Relationships among neuroscore, magnetic resonance imaging features, and intracranial pressure in sheep affected by slow-growing brain lesions.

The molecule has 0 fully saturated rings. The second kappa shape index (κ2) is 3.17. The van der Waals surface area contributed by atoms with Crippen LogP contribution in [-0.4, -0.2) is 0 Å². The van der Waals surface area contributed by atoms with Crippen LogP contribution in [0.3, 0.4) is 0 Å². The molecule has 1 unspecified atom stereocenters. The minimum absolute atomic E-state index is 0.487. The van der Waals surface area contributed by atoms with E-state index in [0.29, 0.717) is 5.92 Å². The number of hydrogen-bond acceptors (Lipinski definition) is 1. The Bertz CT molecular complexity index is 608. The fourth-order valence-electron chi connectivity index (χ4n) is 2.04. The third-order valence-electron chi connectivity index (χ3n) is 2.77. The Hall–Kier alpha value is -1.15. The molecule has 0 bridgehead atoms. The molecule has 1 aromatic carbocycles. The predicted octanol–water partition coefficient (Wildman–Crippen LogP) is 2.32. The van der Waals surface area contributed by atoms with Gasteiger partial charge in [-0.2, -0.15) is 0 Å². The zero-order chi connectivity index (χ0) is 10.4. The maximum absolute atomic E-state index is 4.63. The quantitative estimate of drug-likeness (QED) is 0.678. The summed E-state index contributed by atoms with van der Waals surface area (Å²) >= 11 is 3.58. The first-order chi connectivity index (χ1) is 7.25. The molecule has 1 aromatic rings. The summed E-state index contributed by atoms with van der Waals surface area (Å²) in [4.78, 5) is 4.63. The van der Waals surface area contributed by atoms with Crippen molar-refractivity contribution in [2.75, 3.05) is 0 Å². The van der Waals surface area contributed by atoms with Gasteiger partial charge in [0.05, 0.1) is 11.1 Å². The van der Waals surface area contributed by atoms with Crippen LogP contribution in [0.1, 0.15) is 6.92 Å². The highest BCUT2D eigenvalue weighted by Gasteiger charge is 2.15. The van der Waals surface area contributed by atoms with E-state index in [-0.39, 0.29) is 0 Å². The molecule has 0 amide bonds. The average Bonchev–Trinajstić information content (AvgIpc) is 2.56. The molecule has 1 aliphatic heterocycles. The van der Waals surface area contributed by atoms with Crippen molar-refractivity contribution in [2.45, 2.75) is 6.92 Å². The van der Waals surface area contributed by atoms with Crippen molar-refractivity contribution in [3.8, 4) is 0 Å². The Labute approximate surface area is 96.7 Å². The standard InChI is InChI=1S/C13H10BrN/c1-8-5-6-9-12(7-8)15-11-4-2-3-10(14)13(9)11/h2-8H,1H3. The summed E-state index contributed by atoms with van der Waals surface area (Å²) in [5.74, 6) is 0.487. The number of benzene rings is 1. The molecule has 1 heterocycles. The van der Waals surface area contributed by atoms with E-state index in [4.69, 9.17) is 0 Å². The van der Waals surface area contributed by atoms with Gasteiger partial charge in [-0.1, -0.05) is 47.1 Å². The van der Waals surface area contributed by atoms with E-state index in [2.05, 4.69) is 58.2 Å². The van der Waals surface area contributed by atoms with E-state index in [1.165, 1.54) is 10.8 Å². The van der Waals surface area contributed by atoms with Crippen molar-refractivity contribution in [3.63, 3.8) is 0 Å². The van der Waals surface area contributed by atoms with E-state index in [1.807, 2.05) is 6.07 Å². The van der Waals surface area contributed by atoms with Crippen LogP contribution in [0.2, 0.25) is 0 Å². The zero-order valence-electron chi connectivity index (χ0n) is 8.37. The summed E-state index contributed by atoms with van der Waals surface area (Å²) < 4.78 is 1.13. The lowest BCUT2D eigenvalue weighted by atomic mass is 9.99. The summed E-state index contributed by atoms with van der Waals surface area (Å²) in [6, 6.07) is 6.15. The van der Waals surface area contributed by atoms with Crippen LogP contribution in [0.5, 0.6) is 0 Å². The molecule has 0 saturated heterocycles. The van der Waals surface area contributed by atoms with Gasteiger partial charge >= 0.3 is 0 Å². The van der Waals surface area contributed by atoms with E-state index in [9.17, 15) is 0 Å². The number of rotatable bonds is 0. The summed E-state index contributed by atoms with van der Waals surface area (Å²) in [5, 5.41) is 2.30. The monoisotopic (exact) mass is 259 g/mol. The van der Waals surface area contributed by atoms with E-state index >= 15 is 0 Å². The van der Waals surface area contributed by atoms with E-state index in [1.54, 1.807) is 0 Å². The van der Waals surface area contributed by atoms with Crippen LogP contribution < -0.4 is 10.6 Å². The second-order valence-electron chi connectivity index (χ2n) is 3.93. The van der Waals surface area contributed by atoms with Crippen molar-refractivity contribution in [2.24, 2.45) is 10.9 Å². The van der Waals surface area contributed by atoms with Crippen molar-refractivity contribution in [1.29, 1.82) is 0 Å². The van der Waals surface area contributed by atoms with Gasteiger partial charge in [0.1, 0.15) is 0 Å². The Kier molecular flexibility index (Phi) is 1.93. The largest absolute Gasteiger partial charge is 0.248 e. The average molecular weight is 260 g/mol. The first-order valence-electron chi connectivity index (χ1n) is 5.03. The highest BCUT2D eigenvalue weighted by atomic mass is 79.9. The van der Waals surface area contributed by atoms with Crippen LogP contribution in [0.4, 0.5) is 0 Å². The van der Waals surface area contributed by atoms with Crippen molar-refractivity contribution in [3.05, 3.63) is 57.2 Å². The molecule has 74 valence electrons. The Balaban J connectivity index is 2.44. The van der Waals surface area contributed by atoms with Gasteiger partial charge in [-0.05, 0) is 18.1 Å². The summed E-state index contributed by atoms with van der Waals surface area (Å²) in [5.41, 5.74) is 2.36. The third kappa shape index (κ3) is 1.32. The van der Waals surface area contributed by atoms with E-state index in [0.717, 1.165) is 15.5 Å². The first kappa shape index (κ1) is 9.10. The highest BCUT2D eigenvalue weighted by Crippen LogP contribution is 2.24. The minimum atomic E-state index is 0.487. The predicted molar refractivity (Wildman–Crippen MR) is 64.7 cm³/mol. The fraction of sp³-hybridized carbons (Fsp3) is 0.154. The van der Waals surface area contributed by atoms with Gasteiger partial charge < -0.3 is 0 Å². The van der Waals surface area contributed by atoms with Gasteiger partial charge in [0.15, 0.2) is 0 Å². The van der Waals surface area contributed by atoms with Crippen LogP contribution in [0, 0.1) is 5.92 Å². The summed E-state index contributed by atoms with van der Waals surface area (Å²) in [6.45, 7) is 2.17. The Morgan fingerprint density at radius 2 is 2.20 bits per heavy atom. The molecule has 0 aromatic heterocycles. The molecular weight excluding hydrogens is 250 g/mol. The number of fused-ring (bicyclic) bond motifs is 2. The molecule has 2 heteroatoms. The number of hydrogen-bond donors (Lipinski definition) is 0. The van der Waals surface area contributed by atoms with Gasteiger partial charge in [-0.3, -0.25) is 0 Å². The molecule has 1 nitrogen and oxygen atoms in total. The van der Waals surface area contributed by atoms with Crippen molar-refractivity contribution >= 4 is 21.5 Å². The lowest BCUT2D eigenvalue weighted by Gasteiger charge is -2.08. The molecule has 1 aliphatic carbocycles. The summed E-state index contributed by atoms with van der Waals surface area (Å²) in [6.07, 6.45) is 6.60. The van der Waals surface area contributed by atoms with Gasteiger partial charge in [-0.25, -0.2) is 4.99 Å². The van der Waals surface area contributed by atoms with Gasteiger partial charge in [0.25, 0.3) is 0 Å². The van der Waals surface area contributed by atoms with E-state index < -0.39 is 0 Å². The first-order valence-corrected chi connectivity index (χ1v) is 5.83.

Diagnosing high intracranial pressure by clinical and diagnostic imaging is particularly challenging for chronic or slow-growing lesions. The aim of this prospective case-control study is to determine whether the neuroscore and brain magnetic resonance imaging (MRI) are related to the direct measurement of intracranial pressure in sheep affected by intracranial slow-growing lesions due to chronic cerebral coenurosis (Coenurus cerebralis). Seventeen affected and 10 control sheep were included. All animals underwent a neurological examination, MRI of the brain, and direct measurement of intracranial pressure. The severity of clinical signs and MRI findings were scored. Data were statistically analyzed. The invasive intracranial pressure value was higher in affected animals. A severely altered neuroscore is related to an increased intracranial pressure beyond the normal threshold (P < 0.05). The volume of the calvarium was larger in affected animals than in control animals (P = 0.0001) and was positively influenced by the presence and volume of the parasitic cyst (r = 0.7881, P < 0.01). Several degrees of deviation and deformation of both the ventricular system and brain parenchyma were detected by MRI. Subjective MRI findings were not associated with intracranial hypertension. In conclusion, this study shows that in sheep affected by slow-growing lesions, severe alterations in the neuroscore and the results of objective MRI are related to an increased intracranial pressure beyond the normal threshold.